We might need to hook the gateway alarm and trigger WireGuard service to be restarted when gateway status changes...like we already do for ipsec, openvpn, dyndns, etc.

I confirmed my WAN is static and set as default gateway. Would hooking the gateway alarm to restart WireGuard restart it in a different way than what is already available in the GUI? I restarted the services manually in the GUI a few times and it did not seem to help. The only thing that helped seemed to be changing the tunnel port number.

Actions #11

Updated by Samuel Hanna 13 days ago

The problem still persist on wireguard 0.1.5_1.
even after changing the keys and ports nothing seems to help.
wish that you can fix this issue ASAP.
my wan connection is PPPOE with 1492 mtu value, tried to lower the mtu of WG interface lower than 1420, also didn't help.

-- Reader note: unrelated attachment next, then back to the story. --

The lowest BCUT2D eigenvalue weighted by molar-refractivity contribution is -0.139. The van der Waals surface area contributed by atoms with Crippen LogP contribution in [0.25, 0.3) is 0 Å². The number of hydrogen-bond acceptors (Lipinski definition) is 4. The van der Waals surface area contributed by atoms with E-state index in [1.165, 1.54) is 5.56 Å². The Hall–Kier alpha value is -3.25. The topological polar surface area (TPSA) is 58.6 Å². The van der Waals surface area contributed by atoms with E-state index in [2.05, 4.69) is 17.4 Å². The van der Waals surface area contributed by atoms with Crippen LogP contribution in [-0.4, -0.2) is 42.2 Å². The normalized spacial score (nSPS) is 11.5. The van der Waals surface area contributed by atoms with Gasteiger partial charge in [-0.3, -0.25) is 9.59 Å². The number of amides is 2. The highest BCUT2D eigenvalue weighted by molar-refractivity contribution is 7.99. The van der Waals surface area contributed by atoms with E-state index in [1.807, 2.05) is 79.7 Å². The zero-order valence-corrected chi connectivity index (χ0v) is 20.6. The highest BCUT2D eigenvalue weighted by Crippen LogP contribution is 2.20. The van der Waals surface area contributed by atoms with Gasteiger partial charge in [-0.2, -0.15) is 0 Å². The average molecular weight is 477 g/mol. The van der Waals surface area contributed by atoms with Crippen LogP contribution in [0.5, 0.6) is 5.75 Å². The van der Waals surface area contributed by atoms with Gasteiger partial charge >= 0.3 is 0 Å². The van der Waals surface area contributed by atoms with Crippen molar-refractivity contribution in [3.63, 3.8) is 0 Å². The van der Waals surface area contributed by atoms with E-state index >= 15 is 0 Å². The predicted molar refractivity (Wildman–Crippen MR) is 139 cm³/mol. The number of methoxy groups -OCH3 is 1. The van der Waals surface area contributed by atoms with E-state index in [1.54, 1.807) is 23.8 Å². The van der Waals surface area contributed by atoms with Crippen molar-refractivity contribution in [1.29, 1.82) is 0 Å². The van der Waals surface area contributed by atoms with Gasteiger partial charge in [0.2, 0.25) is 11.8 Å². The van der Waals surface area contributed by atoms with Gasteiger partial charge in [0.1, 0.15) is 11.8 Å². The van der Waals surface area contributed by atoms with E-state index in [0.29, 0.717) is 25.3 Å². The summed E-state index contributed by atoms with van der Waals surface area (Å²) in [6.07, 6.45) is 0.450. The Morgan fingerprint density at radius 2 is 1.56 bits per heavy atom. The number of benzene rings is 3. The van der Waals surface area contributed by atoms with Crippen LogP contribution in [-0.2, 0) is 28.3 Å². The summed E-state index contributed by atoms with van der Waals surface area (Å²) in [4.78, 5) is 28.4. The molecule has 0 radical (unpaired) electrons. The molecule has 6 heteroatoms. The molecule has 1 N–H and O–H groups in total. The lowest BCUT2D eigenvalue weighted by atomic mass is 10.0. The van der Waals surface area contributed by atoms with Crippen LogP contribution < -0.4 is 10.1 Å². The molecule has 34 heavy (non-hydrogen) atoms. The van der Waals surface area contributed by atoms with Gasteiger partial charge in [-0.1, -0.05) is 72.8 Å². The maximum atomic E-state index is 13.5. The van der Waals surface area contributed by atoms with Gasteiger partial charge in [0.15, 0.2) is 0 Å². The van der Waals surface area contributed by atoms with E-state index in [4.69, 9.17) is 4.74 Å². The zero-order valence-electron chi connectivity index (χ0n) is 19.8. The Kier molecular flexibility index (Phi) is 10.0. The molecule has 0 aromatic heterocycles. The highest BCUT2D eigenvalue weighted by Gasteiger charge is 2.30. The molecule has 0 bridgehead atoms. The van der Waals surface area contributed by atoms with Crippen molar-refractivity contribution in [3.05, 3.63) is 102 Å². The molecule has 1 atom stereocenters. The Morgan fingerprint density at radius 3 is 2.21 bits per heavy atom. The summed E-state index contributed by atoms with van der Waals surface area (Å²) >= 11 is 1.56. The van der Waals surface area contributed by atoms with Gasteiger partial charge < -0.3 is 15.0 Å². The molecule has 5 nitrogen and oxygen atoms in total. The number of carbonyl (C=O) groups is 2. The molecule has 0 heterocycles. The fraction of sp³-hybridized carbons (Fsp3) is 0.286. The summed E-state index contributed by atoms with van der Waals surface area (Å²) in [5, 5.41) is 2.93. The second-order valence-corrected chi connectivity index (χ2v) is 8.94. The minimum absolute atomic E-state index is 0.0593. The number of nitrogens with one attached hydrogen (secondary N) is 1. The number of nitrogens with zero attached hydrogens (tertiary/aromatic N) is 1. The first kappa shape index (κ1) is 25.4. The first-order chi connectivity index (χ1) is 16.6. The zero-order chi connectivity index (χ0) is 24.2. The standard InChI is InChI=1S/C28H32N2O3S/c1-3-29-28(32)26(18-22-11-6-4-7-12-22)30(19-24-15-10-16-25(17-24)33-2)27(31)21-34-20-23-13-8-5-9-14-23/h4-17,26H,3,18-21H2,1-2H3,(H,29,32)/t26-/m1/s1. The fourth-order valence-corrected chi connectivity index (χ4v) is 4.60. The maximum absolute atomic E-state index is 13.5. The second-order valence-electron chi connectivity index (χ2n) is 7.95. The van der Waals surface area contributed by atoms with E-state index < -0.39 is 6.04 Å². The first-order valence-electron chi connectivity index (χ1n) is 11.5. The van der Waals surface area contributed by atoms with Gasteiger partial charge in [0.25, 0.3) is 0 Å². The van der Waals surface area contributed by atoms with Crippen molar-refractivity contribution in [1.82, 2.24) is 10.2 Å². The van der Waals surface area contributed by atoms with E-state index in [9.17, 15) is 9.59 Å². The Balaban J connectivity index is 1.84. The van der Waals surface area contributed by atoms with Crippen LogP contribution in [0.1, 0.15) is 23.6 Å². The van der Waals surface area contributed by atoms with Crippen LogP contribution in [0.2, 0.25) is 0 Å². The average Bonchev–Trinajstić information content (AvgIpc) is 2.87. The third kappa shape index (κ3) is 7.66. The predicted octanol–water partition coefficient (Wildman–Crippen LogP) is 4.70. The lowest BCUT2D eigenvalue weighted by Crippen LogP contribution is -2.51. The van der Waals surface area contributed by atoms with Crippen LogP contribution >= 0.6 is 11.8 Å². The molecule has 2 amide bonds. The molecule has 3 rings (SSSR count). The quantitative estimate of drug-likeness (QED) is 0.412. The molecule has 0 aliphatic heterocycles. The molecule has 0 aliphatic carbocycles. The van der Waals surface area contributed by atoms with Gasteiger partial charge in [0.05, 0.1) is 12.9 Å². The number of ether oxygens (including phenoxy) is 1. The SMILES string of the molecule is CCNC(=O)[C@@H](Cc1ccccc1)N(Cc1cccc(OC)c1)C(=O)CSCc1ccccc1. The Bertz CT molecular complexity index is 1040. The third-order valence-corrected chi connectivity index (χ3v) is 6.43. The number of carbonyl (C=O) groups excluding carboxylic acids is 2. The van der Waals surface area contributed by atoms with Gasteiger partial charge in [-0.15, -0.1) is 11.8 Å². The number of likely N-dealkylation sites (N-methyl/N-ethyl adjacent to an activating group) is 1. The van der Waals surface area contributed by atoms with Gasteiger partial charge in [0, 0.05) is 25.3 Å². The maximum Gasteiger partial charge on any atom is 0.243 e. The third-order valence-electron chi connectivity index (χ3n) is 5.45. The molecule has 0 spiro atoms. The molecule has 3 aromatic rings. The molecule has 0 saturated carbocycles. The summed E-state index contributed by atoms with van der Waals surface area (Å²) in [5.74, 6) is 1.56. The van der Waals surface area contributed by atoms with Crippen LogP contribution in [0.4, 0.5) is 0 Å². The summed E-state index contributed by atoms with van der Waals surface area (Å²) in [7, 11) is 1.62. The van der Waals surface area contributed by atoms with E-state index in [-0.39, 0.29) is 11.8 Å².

Actions #12

Updated by Ryan Roosa 7 days ago

Samuel Hanna wrote in #note-11:

The problem still persist on wireguard 0.1.5_1.
even after changing the keys and ports nothing seems to help.
wish that you can fix this issue ASAP.
my wan connection is PPPOE with 1492 mtu value, tried to lower the mtu of WG interface lower than 1420, also didn't help.

Just an update from my side...
My 'after WAN reset' wording in the bug description may be somewhat of a misnomer based on my further testing. After many hours of playing with this (as well as having it break organically again at least twice) I've been able to consistently reproduce the issue by:

  1. Taking my WAN connection offline without disrupting its Ethernet connection to pfSense (logging into my modem interface and disconnecting from the upstream ISP without disconnecting the Ethernet connection).
  2. Waiting the equivalent of two handshake intervals (2-4 minutes depending on when the last successful handshake occurred).
  3. Taking my WAN connection back online.